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P. Yoganathan, I. Udell; Treatment of Presumed Herpes Simplex Keratitis With Long Term Antivirals; Can We Refine the Treatment Paradigm? . Invest. Ophthalmol. Vis. Sci. 2006;47(13):3043.
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Herpes simplex viral keratitis (HSK) is frequently a presumptive diagnosis as most patients do not present with dendritic keratitis or positive viral culture. The Herpetic Eye Disease Study (HEDS) recommends long term oral antivirals to prevent herpetic recurrences that can lead to vision loss. Multiple publications have confirmed the benefit of oral antivirals in post–herpetic corneal grafts.
To determine whether presumed herpetic keratitis patients eligible for long term oral antiviral treatment have evidence of prior infection.
Retrospective chart analysis of 29 patients with presumed herpes simplex keratitis. 19 cases of non–surgical herpes keratitis were suitable for oral antivirals (acyclovir, famciclovir, valacyclovir) according to HEDS recommendations. 10 patients had penetrating keratoplasty (PK) for presumed HSV–related scarring and were on oral antivirals. Strong evidence of HSK was identified by the presence of a dendrite, positive herpes culture or positive HSV antigen in the corneal button by immunopathology. HSV Type 1 and Type 2 IgG serum titres, considered possible evidence, were drawn in all patients. Negative serum titres were used as a criterion to discontinue oral antivirals in patients who had no other evidence of herpes.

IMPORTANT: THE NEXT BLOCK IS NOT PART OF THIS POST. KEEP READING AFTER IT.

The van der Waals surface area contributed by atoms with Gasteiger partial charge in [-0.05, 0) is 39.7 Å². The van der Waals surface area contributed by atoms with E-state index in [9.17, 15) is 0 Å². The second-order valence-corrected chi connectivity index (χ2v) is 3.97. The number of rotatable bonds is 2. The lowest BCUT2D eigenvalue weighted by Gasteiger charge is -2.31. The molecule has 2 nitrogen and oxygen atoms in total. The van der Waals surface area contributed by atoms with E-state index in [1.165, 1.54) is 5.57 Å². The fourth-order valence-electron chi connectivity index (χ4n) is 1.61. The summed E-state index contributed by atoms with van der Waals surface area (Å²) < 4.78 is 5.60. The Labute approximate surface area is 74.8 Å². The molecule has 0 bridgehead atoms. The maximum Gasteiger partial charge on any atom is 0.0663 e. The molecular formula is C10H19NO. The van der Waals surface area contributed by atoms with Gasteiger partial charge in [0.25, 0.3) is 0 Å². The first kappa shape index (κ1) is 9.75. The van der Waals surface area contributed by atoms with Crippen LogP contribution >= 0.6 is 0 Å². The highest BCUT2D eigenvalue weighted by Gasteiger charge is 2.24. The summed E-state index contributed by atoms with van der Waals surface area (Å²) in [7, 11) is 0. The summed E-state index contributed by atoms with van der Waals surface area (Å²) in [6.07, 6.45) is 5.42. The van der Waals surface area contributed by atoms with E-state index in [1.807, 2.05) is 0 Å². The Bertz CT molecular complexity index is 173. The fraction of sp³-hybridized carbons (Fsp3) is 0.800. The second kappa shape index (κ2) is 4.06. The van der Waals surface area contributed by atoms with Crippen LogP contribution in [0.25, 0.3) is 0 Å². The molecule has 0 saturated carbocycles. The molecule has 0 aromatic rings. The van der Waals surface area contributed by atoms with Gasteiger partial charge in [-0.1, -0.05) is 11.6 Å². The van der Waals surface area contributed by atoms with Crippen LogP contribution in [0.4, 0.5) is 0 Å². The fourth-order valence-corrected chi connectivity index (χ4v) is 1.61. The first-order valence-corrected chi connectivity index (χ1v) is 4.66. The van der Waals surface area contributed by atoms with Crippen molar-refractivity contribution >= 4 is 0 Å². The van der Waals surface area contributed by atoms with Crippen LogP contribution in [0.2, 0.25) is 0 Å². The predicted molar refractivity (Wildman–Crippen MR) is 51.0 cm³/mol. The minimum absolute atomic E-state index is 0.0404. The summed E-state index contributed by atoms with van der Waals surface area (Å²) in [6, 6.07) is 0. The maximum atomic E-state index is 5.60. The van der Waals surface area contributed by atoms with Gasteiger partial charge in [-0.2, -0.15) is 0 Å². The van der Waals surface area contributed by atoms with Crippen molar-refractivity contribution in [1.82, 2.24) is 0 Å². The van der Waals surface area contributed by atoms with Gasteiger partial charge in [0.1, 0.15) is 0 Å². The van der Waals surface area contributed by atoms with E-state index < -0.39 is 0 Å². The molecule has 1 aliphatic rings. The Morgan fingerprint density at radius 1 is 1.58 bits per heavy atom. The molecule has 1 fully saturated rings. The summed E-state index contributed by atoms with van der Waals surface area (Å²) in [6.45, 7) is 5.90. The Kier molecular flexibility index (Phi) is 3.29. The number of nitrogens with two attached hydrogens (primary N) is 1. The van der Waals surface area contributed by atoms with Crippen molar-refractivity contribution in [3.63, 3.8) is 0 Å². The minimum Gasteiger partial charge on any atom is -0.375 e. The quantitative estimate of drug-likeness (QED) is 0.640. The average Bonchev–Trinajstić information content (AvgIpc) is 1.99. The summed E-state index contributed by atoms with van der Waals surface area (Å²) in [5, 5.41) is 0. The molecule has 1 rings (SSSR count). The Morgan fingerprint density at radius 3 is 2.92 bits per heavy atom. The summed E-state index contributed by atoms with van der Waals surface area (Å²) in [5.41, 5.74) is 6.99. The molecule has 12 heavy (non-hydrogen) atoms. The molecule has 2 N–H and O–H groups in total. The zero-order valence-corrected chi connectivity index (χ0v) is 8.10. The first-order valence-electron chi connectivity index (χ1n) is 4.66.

We report data on 29 patients, 16 male and 13 female ranging from 25 to 84 years of age. The overall rate of HSV serum titre positivity was 89.7%. All patients who had a dendrite (6) or positive HSV eye culture (4) were HSV–1 serum positive. Among the 19 non–surgical presumed herpetic keratitis patients, 15 patients were HSV–1 seropositive and 2 were HSV–2 seropositive. 2 patients with non–surgical presumed herpetic keratitis had no evidence of HSV by culture or serum titre and antivirals were discontinued. Regarding patients with post–herpetic PK, 4 of the 10 patients had positive HSV–1 antigen in their corneal buttons using immunohistochemistry. 2 additional PK patients had positive HSV eye cultures. 9 of the 10 PK patients were HSV–1 seropositive. The one patient with negative HSV serology had positive immunostaining for HSV–1 of the button but a negative HSV–1 with PCR. Despite the discrepancy in the immunopathology, oral antivirals were discontinued.
3 of 29 (10.3%) patients with presumed HSK had no evidence of prior infection by HSV serum titre. In these patients, oral antiviral prophylaxis was discontinued without any recurrence thus far. Although oral antiviral prophylaxis is generally safe, long term therapy for herpetic keratitis may warrant at least serologic evidence of previous HSV exposure.
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